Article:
E-Levy and reversal of benchmark values “will eventually” happen, says John Kumah

The deputy finance minister says the government did not anticipate the difficulties that these policies, especially the E-Levy, are facing in Parliament

John Kumah, a deputy minister of finance, says the implementation of two “controversial” government policies – the E-Levy and the reversal of the benchmark customs values – will definitely happen this year.

Kumah said the government did not anticipate the difficulties that the policies, especially the E-Levy, are going through in Parliament.

Speaking with Kwaku Nhyira-Addo on The Asaase Breakfast Show on Thursday (20 January) about the projected revenue for this year, Kumah said: “A lot of revenue measures are in place. If you look at the Budget you find that [there is] VAT, a number of petroleum taxes and the projections from the E-Levy, the benchmark values reversal.

“And we also talked about property tax, where there is going to a new, nationally centralised, digitalised system to do valuation of various properties in Ghana and then begin to take some taxes from there.

Distracting the agenda

“We did not anticipate that we were going to have difficulties in Parliament the way it happened but of course even in that our response is also to ensure that you stay within your budget and so you target your expenditure levels … As far as we are concerned there will be commitment control to ensure that we don’t exceed what we collect so that we can stay even the Budget … 

“We believe that we may stay the year slow like we’re seeing. If eventually the E-Levy and the benchmark values come on board which they will come … that one I can assure you that eventually, it will happen; which has caused anxiety or concern among the investor community.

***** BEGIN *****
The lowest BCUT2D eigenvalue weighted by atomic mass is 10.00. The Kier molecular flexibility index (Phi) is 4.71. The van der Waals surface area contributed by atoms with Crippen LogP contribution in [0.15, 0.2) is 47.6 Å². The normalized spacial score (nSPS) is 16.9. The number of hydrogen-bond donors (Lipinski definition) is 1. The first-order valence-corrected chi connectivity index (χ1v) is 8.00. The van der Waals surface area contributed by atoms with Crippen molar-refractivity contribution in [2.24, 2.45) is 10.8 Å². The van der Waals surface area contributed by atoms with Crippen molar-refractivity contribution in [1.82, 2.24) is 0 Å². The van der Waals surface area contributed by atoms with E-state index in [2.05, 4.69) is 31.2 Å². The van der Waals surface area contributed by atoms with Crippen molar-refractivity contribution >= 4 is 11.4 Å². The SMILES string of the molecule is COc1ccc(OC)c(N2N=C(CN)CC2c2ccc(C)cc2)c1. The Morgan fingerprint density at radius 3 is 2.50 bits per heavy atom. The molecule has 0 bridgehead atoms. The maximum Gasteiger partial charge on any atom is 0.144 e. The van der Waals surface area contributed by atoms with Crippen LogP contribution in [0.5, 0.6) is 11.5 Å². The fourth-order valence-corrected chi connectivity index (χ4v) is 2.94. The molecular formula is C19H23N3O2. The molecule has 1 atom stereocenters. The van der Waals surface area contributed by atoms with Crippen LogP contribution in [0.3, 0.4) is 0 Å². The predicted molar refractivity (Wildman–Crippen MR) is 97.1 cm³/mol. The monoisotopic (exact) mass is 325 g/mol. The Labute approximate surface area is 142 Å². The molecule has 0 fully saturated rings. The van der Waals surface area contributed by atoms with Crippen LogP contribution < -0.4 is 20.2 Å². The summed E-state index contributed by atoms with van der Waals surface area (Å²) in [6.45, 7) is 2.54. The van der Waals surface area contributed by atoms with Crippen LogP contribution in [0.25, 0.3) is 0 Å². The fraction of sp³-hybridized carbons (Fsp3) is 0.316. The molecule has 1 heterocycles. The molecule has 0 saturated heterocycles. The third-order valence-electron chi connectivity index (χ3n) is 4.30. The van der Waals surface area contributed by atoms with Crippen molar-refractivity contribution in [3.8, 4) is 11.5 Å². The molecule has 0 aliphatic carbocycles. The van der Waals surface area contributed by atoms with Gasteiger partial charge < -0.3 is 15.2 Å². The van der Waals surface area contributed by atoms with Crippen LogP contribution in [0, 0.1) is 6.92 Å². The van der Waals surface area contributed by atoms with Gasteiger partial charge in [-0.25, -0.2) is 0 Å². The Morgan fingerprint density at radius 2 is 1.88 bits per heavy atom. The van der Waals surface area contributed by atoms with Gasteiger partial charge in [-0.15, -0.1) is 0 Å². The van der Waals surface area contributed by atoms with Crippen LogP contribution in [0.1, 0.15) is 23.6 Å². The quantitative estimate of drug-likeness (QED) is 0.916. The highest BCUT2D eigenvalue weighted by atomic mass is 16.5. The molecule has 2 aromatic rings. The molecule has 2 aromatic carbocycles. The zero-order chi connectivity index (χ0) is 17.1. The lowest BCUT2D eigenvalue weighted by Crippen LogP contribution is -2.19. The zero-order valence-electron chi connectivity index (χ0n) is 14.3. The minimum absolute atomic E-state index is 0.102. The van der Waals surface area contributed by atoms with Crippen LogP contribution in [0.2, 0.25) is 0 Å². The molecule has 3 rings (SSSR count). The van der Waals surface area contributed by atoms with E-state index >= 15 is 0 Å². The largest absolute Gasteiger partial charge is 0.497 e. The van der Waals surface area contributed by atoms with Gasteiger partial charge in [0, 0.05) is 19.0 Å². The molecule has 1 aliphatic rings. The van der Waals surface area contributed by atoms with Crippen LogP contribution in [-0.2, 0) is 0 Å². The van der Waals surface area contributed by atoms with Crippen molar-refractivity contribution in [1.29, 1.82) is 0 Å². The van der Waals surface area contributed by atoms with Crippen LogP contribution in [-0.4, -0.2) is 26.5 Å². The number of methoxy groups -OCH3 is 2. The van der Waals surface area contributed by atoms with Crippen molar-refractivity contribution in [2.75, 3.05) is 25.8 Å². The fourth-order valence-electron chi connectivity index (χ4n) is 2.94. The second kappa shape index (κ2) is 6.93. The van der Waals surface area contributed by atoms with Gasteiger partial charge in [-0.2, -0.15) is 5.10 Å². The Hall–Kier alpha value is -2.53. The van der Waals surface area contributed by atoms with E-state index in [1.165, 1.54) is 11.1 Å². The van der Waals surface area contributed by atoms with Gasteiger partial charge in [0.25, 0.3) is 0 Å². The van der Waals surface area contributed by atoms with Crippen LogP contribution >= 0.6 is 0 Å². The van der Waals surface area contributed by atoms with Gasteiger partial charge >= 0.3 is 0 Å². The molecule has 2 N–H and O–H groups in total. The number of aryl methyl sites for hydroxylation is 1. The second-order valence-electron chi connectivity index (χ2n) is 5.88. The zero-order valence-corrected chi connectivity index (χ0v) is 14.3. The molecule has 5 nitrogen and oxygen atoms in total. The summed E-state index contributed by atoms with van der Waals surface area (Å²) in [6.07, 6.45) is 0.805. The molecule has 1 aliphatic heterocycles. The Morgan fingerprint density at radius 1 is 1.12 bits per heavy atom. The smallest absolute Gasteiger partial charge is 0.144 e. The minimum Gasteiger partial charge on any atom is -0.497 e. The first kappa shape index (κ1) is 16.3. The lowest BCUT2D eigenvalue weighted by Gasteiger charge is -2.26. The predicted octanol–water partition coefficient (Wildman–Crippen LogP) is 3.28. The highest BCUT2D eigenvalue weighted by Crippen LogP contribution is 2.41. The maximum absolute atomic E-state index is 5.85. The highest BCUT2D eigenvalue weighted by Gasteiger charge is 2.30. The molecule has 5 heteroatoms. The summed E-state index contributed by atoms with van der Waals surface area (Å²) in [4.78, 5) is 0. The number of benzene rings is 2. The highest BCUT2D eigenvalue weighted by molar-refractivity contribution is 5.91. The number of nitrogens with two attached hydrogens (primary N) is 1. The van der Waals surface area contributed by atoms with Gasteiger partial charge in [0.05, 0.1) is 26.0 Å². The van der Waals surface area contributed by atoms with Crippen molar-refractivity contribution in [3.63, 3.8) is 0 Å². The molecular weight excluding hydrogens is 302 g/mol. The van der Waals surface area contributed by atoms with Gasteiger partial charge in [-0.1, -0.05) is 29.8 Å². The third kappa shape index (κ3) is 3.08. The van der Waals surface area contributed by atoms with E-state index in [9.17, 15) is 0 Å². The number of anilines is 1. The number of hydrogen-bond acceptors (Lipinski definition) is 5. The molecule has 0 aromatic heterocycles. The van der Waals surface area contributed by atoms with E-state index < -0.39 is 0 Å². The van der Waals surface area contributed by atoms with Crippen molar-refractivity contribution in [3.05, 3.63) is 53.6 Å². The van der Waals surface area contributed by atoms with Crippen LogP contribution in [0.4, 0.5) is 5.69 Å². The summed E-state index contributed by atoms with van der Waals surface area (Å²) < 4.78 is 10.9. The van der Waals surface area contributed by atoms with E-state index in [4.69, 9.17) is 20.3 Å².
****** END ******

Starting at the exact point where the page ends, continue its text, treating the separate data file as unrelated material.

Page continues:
“They think that you have an Appropriation Bill passed but the revenue that it is anchored on is in limbo … so we appreciate those concerns but we’re confident that the steps being taken will ensure that eventually we are able to pass the E-Levy and are able to do the [benchmark reversals].

“The [benchmark] reversal is not so much about revenue than the economic impact where now, some businesses are indicating [they will have to] close [down in] Ghana because they are being uncompetitive from their production in our country. That is a key policy issue that as a country we have to respond to …

“Last year, with these benchmark values, the GRA met their target. So if we are seeking to reverse it, it’s not so much of the revenue but the economic impact and the distraction it’s causing to our local manufacturing and industrialisation agenda. That, for me, is of more importance than even the revenues that we are expecting to receive …” 

Expenditure rationalisation

He added: “And so that is a clear indication that government is also looking at expenditure rationalisation and making sure that we don’t over-run the budget. Also, if you look at the growth of revenue for 2022, we are looking at about 40% growth …

“And if you are looking at expenditure, we are looking to spend an extra 25%. So that tells you that we are actually slowing on expenditure to ensure fiscal consolidation.”

Kumah said passing the E-Levy is crucial to among other things reducing youth unemployment in the country.

“We believe we will pass E-Levy, we believe once E-Levy is passed we will stay within budget targets … It is okay to have positive ratings from all the agencies. It only shows confidence,” he said.

“But, with or without confidence [from investors], we as Ghanaians and managers of this economy are very confident of what we are doing. We believe we will put this nation on track, just as we have done all this while.”

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